I bought this book when I was on vacation and have read it 2.5 times since then. Every time I read it I like it less and less, to the point that I couldn't finish it the last time.

To preface, I've watched John + Hank's videos for over a year and I really wanted to like this book. I haven't liked any of John's books since LfA, but I'd heard such great reviews that I thought this would be better.

I think this book played on all of the faults in John's writing and this is why I disliked it. To start off, the entire tone of the book, from the narration to dialogue, came off extremely pretentious, to the point of tedium. By my third read-through I was reading several bits of the books in John's voice, because he talks exactly how he writes. Granted, Green is a 35 (?) year old man with an English major, who is very articulate and has an extensive vocabulary. he should have toned it down when writing about two awkward, teenage virgins talking to each other. I think Hazel and Augustus were both guilty of sounding like they were talking like mature, well-read adults. I also found the constant references to other literature inside the book annoying to the point of distraction, especially since it was narrated by a 17 year old girl. Between Fitzgerald, Vonnegut, Shakspeare, the poetry within the book, and the excerpts from "An Imperial Affliction" I felt like it really diluted the believability of the book.
All of the really obvious metaphors rally detracted from the plot. The most obvious ones the come to mind were the unlit cigarette, the bones sculpture in the park, the "ghettoization of breakfast foods", and how An Imperial Affliction doesn't have an ending. However, Green has separately stated that there are other metaphors hidden within the book, such as:
-Hazel's name: Hazel is an "in-between color," just as Hazel herself was "in-between" sickness and health.
-Amsterdam: a city both dependent on water and drowning it in
-When they are on the plane and Augustus' movie ends before Hazel's, it is foreshadowing for his death, which is before hers.
I'm sure there are others I'm forgetting, but these are the few that come to mind.
The choice of a girl narrator was also really distracting. I am roughly the same age as Hazel, and I felt like I couldn't relate to her at all. Obviously, I don't have cancer, but I felt like parts of her narration was really forced. Green's forte is a male voice, but I think he decided to narrate from a girl's point of view to break the pattern of his other books.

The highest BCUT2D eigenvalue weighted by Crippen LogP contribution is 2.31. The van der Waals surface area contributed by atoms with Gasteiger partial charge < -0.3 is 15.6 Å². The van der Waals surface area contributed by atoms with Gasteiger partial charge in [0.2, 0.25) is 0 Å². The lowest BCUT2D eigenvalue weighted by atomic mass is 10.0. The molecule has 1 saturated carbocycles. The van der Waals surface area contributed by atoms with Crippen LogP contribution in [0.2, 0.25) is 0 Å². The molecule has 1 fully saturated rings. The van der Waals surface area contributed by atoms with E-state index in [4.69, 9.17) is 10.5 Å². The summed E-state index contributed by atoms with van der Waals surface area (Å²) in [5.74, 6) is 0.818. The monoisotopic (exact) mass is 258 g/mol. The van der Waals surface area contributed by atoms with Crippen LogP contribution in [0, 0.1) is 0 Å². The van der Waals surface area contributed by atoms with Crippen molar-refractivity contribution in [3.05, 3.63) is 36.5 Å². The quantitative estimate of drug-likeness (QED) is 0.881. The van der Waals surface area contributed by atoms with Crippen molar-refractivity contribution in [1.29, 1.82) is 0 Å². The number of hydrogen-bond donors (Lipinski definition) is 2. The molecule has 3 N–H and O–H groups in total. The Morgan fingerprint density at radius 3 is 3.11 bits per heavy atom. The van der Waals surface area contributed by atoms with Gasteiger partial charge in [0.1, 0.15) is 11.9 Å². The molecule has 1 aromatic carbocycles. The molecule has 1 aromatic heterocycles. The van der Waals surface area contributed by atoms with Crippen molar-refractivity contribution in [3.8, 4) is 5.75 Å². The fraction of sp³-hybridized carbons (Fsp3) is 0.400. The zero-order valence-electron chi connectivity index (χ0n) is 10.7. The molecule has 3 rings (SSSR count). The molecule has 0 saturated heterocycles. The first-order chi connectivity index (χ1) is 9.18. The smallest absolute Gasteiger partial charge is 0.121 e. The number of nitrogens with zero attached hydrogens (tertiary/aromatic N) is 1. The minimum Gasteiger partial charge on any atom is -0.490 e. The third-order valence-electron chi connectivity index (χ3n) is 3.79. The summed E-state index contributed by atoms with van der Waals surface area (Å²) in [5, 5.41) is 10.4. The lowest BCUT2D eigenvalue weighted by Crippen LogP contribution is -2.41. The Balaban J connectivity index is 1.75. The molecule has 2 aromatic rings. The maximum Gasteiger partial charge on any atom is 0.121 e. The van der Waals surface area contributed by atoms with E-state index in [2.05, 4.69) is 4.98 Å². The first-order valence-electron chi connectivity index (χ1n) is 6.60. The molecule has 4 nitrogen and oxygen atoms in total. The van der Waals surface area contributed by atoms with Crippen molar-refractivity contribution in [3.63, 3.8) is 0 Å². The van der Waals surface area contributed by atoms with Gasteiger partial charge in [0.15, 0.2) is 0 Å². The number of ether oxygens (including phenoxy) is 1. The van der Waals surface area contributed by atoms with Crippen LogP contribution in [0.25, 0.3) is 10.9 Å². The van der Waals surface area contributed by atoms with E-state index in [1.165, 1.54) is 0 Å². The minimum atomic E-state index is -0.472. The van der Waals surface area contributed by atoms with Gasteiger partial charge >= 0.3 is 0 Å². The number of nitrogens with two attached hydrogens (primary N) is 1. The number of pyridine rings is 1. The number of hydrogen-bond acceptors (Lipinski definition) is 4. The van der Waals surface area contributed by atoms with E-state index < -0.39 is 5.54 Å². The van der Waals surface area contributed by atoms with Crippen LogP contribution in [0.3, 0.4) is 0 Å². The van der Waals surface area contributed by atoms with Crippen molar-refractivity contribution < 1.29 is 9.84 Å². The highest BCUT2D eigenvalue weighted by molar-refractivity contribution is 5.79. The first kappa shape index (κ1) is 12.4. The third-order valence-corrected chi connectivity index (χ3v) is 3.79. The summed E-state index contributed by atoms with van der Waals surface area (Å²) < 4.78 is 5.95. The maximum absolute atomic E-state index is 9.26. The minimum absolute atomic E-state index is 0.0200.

Finally, I didn't really find the plot all that intriguing. Van Houten was not a very believable character. (How ironic that his characters are obsessed with finding closure to a novel, when Green himself is famous for ending his book without closure.)
This is still a pretty good book, especially considering it's a YA book. I did cry the first few times I read it (in fact, I practically bawled). I wouldn't recommend this book to friends, and my favorite Green novel is still the debut, Looking for Alaska.
I would love to see John write a novel about older people, even in their twenties. I think he is a good writer, but I've never been able to find any of his character very likeable or believable. John said somewhere that he is under contract to write 4 more books, which is good, because I don't think he's really found his voice as a writer yet.
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169 of 221 people found the following review helpful
on January 11, 2012
Format: Hardcover
This is almost entirely just copy and pasted from an immediate reaction post I made on a friend's Facebook wall, and I would have written a separate review but I think there are already more than enough for everyone to see why they need to read it.
"I think I need to reread it; I know I sped through some parts too fast to fully appreciate them. It was...more than I expected, already, though.
For a few days, I was kind of secretly anxious as hell. When I got it and actually held it in my hand, I was really excited but also afraid it wouldn't live up to the seemingly unfair hype we gave it. I mean, we didn't know that much about it anyway. He had an idea of who two of the characters were. We knew what the cover looked like. We knew it'd be autographed.
We just had faith in this fantastic writer. And....it was well-placed. I laughed, I cried, I was cliche as anything. Whatever man. It was a profoundly /good/ book, and the characters were remarkable, and I can say with no hesitation that it was the best book that I have read in a very very long time, and definitely the best he has published, ever. I hope to see students studying these in English someday. And I'll be damned if it doesn't earn him the right to attach more stickers to the book covers, this time shiny and metallic and very very award-y."
Buy it. It's fantastic.
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45 of 57 people found the following review helpful
on June 14, 2014
Format: Kindle EditionVerified Purchase
I read this because of the good ratings. I found it poorly written, with characters unlikable and unbelievable. I was a high school counselor and never had students who spoke in such stilted dialogue. Plot was predictable and I never shed a tear. I finally started speed reading the book and was happy when it was over. If this is an example of good young adult reading then I feel sorry for the intellectual future of our youth. Maybe all the zombies in the movies they watch have infected their brains.